Dr Louis Kasekende, the Deputy Governor Bank of Uganda, has asked journalists to jealously guard their intellectual freedom if they are to keep contributing to the country's economic development.
Speaking at the Uganda National Journalism Awards gala organised by African Centre for Media Excellence (ACME), at Golf Course Hotel Kampala on Wednesday, Dr Kasekende noted that the media has been one of the most successful sub-sectors of Uganda's economy in the last two decades.
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Initiatives like media awards, Dr Kasekende argued, will spur journalism to greater levels.
Dr Kasekende, the chief guest at the annual event, premised his speech on business and finance journalism. He said the public expects objective reporting based on facts about the economy and business environment that can guide peoples' business decisions.
“I give lectures and talks to Rotary clubs and these are the elites in Uganda but few know about treasury bills and bonds as an investment alternative as opposed to buying a taxi, boda—boda and land. Many citizens need this information to guide the decision which matter in their working life. Most members of public obtain economic data through the media,” he said.
He said journalists should report business and finance data in a manner that is clear and understandable as well as explaining relevance of what they report.
Dr Kasekende noted that journalists can only write good stories when they themselves understand what they report. He said journalists should also provide good analysis of relevant issues adding that that reporters should always endeavour to answer the “why question” by going beyond writing facts.
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Dr George Lugalambi, the chief judge for the awards said there has been great improvement in quality of stories from both Kampala and up-country journalists. However, he said journalists need more editorial guidance and support to deliver good stories.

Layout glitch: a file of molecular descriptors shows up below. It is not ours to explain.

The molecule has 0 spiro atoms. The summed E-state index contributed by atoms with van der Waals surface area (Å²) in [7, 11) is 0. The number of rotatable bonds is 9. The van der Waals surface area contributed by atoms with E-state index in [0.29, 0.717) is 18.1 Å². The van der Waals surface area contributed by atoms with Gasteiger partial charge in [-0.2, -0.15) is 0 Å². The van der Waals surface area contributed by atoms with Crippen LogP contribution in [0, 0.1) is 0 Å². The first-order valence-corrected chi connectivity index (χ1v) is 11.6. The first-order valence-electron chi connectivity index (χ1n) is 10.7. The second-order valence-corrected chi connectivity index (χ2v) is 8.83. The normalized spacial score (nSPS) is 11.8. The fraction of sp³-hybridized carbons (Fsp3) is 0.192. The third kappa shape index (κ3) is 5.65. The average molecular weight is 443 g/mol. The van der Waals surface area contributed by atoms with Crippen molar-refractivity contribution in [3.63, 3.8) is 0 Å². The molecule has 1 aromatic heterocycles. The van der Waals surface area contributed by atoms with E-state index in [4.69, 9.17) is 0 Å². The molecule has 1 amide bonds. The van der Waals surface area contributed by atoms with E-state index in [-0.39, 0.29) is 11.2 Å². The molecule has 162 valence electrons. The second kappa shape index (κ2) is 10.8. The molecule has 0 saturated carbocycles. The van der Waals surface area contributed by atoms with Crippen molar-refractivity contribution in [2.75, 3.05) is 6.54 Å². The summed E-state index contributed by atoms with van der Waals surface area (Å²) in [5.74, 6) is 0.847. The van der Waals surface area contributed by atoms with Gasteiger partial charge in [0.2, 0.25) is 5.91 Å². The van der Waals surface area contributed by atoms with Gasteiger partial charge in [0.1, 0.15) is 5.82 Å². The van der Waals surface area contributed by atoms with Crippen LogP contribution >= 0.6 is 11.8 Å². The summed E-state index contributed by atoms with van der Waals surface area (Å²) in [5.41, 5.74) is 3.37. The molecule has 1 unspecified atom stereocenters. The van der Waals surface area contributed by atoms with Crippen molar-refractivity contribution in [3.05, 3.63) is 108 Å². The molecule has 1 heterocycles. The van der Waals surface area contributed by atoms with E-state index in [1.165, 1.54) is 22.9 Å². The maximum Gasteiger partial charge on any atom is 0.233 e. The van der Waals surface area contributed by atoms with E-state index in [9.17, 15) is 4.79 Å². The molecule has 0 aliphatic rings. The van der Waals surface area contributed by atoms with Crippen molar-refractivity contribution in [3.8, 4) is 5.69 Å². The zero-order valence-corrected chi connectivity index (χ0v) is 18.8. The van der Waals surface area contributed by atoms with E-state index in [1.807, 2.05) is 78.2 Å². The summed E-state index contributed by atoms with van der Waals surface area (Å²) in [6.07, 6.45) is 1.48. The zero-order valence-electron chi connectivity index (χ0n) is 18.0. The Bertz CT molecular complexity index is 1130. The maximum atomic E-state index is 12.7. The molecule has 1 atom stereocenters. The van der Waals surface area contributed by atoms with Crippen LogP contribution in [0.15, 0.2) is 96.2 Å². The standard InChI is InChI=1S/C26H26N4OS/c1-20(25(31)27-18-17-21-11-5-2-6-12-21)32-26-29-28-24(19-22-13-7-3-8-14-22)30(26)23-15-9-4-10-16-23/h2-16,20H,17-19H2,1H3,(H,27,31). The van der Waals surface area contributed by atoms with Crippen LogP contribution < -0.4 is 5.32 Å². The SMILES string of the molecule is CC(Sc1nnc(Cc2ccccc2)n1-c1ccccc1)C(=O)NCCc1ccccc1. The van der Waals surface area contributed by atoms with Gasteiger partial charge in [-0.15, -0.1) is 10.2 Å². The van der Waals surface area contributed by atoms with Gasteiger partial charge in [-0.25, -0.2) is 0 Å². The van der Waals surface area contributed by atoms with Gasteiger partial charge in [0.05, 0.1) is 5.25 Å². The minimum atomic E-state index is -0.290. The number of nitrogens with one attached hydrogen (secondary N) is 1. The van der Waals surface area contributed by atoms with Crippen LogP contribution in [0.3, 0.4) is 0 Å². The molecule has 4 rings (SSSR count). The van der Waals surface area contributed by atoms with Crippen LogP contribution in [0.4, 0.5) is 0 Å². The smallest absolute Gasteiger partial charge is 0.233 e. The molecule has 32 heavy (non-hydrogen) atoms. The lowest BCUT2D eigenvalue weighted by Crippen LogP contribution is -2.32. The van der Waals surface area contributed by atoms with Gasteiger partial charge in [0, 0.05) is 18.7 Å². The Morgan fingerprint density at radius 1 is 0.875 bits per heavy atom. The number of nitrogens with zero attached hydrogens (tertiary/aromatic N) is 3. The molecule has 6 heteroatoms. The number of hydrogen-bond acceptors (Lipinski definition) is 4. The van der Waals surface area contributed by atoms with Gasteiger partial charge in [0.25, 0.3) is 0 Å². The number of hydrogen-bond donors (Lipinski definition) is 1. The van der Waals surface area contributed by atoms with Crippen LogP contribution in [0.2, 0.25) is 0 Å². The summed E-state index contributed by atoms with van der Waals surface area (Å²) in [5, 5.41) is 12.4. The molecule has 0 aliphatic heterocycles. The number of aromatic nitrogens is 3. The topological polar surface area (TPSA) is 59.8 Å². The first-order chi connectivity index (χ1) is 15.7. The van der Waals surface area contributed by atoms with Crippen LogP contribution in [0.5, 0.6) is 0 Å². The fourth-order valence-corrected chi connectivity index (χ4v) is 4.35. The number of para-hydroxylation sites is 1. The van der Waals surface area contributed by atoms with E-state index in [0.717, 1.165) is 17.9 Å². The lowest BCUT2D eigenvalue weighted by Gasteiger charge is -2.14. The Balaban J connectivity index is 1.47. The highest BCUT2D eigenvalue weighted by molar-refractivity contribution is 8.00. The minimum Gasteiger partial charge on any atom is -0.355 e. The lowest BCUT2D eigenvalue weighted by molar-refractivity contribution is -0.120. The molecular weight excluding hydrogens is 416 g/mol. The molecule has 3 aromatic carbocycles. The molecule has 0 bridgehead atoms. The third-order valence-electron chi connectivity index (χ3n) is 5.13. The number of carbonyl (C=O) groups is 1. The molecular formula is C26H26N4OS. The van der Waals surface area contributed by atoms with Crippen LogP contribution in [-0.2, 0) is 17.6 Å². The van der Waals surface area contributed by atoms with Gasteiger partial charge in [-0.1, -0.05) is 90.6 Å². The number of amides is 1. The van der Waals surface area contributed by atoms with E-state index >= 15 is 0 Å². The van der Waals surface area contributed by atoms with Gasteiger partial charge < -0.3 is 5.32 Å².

In some categories, he noted, it was easy to pick out best stories from entries. “You need to make the work of judges difficult to separate the best from the best. The biggest task of judges shouldn't be the volume but separating the quality. We hope, as the number of entries grows, quality will also grow,” said Lugalambi, himself a veteran journalist and renown media trainer and researcher.
A total of 81 journalists were shortlisted for the 2017 awards from 186 scribes who submitted stories. This year's awards recorded a 25 per cent increase over the previous year. The overall number of entries from print, broadcast and online platforms was 307, up from 237 in the 2016 edition.
Some of the award winners include NBS reporter Solomon Serwanja who took the award for exceptional journalism, The Observers Sulaiman Kakaire, Billy Rwothungeyo, Conan Businge, Stephen Senkaaba and Andrew Masinde from The New Vision, Daily Monitor's Alex Esagala, and Haggai Matsiko from The Independent. Daily Monitor's Andrew Bagala emerged winner in Investigative reporting category.
Each winner received a cash prize of 2.5 million Shillings, a commemorative plaque, and a certificate while each runner-up received one million shillings and a certificate.
The awards, organised with support from the Democratic Governance Facility (DGF) and Hivos, celebrate and promote in-depth and enterprising journalism that informs public debate and holds the powerful to account.